Theories About Anger
I’m a rather calm person and not easily riled. Recently I’ve been wondering why people get angry so often. What is the general cause of anger in people? Is there some simple core component that causes it? These are the questions I’ve been asking myself lately.
The conclusion I came to is rather simple. I believe the core principle in individual anger is when a person feels an outcome should have been different than the way it happened–that they have somehow been cheated of an outcome they felt they deserved. Much of this resolves around control and not wanting to admit some things are beyond our control. When we can’t control and outcome, and that outcome is one we feel we deserve, then we become angry. It is this central principle of being cheated of a deserved outcome which I feel is the cause of anger.
A typical scenario is someone cutting in line. People in the back of the line can become angry. They feel they have been cheated of something they deserved. They felt they deserved to be served in order established by the line rather than having someone cutting in front of them.
In eastern though–specifically Buddhism–one of the four noble truths addresses this issue in an interesting way. The second noble truth states the the cause of all sorrow/suffering is “grasping”–a failure to let things go. When we hold onto something it causes us to feel sorrow or experience suffering. The third noble truth is happiness can be gained through a “release” or “exhale.” The exact word used is “nirvana” which means to exhale. It is a letting go or release of the thing or idea we were holding on to. Expectations are a kind of “intellectual grasping.” If you expect a particular result to happen in any circumstance, you are trying to control the event and its outcome. A letting go of this controlling nature is a form of “release” or intellectual “exhale.” By having no expectations of others around you, or maybe more precisely, by not having a desire or need to control others, you won’t be upset or disappointed when someone acts in a way you don’t expect. I believe in some ways this is why I don’t really get upset very often. I realize I have no control over others and what they do; I can only control what I do and how I respond to things around me. I can choose to be upset, or not in response to any given situation.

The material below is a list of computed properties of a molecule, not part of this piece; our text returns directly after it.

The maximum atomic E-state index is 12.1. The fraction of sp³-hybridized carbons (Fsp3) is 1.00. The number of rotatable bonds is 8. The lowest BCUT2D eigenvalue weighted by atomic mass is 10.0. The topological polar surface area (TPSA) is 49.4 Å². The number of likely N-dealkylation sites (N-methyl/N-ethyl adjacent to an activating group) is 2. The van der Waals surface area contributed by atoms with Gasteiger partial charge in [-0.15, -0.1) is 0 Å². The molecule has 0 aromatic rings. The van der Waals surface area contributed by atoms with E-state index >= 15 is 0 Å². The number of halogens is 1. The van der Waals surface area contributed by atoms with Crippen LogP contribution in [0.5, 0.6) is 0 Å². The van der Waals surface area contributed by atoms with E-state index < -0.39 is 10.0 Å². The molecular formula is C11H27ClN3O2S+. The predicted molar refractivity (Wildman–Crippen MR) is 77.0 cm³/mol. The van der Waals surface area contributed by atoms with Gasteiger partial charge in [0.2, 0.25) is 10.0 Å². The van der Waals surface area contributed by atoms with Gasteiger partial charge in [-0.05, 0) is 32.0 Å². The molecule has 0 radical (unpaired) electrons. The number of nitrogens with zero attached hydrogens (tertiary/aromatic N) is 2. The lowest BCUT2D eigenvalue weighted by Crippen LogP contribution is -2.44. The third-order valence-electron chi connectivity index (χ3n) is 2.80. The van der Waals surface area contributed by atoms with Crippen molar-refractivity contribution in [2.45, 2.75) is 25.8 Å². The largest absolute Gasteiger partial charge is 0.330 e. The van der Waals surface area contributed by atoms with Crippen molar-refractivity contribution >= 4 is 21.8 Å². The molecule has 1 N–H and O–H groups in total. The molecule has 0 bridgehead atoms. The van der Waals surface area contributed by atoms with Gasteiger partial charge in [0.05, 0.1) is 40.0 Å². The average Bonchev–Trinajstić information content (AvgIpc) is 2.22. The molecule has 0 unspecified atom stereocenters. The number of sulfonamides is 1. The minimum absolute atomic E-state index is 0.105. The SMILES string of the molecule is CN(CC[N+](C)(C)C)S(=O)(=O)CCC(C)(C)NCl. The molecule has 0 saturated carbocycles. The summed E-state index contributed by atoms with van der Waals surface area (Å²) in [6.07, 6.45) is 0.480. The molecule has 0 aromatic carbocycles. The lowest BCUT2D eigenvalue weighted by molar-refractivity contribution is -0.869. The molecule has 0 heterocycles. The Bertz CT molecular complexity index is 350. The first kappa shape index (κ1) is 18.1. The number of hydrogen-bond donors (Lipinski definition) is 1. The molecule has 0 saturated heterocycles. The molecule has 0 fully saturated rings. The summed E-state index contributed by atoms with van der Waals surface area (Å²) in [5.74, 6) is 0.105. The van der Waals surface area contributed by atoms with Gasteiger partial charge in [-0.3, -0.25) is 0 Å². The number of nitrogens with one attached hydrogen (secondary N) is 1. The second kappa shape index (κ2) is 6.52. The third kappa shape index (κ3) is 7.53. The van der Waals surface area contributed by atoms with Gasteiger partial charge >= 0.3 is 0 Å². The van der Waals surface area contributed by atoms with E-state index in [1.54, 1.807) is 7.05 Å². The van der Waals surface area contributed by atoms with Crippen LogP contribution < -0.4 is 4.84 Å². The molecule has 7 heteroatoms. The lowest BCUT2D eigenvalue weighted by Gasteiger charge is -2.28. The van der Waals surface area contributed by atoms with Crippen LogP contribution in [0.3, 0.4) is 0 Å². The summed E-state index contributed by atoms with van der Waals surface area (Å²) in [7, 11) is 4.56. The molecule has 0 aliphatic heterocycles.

I would be interested in hearing why you become angry and if you feel there is a common cause of anger in people. Feel free to post your responses to my blog here.